When applying for any jobs, the number one thing to keep in mind is selling to the employer’s need. This is also the case when applying for a job when overqualified. There are many reasons why a person may be applying for jobs when they are overqualified, including:
– Changing careers
– After a lay-off
– After completing a contract position
In these situations, jobseekers may be fearful that they are taking a step down in their career path, earning less money, and could be bored with reduced responsibilities. While these are genuine concerns, there are some positive aspects to applying for positions when overqualified:
Career success is a subjective term and means different things to different people. However, there are some commonalities that the majority of people agree is important when it comes to discussing “career success”. A successful career is usually one where the person feels happy to go to work every day, doing something of interest to the individual. Many people also measure career success by income, employer, prestige, etc. However when it comes to these criteria, they are not the same for everyone. So, why should someone define what career success means for them? Without defining career success, it is difficult to define career goals and without goals, it is difficult to plan and achieve.
If you don’t define career success, you will never know when you achieve it.
Here are points to consider when defining career success for you:
What is personal agency? This refers to the capacity of people to take initiative and make progress through personal action, essentially taking charge of one’s own career. In the past, more people stayed working for the same organization for years and even decades, leaving their career development up to their employing organization. Evidence shows now that personal agency is essential for career satisfaction and success! And this applies to seeking a new job and building networks in addition to internal processes such as motivation, learning, and decision-making within a current career.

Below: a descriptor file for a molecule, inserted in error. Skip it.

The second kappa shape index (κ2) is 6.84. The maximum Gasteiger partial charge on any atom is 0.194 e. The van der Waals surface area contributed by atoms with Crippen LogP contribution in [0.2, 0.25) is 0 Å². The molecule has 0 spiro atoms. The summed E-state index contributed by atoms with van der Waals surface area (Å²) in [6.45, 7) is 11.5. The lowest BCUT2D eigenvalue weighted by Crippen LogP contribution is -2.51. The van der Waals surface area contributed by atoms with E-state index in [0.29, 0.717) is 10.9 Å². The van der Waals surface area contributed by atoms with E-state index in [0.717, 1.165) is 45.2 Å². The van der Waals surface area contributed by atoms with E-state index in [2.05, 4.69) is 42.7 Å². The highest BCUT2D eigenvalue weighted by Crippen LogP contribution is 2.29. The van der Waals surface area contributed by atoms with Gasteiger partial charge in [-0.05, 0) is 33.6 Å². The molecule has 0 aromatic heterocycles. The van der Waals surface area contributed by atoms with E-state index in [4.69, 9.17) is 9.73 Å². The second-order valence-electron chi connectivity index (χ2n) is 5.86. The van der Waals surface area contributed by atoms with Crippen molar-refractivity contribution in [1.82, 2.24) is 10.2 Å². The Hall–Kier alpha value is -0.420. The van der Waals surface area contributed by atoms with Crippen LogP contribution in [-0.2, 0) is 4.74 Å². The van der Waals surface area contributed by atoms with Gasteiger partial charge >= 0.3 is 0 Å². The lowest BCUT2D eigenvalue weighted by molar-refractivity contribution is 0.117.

As a guideline for career planning, I like to use Krumboltz’s Seven-Stage DECIDES Model of career decision-making:
In my previous blog post, I discussed the consequences of career inaction. In this post, I will discuss a career self-management concept, the protean career. What is a protean career? It focuses on achieving subjective career success through self-directed vocational behaviour. Individuals who hold protean career attitudes are intent upon using their own values (versus organizational values) to guide their career (Tim Hall, 1996).
A protean career must be considered as a life-long series of experiences, skills, learning, transitions and identity changes that is managed by a person instead of an organization. The ingredients of success change from “know-how” to “learn-how”, from job security to employability and from “work self” to “whole self” with psychological success as a terminal goal.
What exactly is “career inaction” and why should anyone be worried about it? Career Inaction is a term coined by Belgian careers researcher Marijke Verbruggen in 2013 to describe situations where people decide to not do something or failing to act on one’s decisions. Importantly, both meanings of inaction refer to situations where people make a decision which is followed by the absence of action or change.
Inaction seems to be more prevalent in the working world than action when it comes to careers. For example, there are many people who complain about their jobs on a daily basis without ever looking for employment elsewhere. Careers result from many constructs including social structure, family influence, socio-economic status and of course, deliberate action taken by the person concerned.
Research has shown that career inaction spurs further inaction and causes “inaction inertia.” People who have bypassed an initial career opportunity are less likely to act on further opportunities even if they appear more attractive. This may explain why people get stuck in careers they dislike or why they end up in long-term unemployment even after being presented with multiple job offers.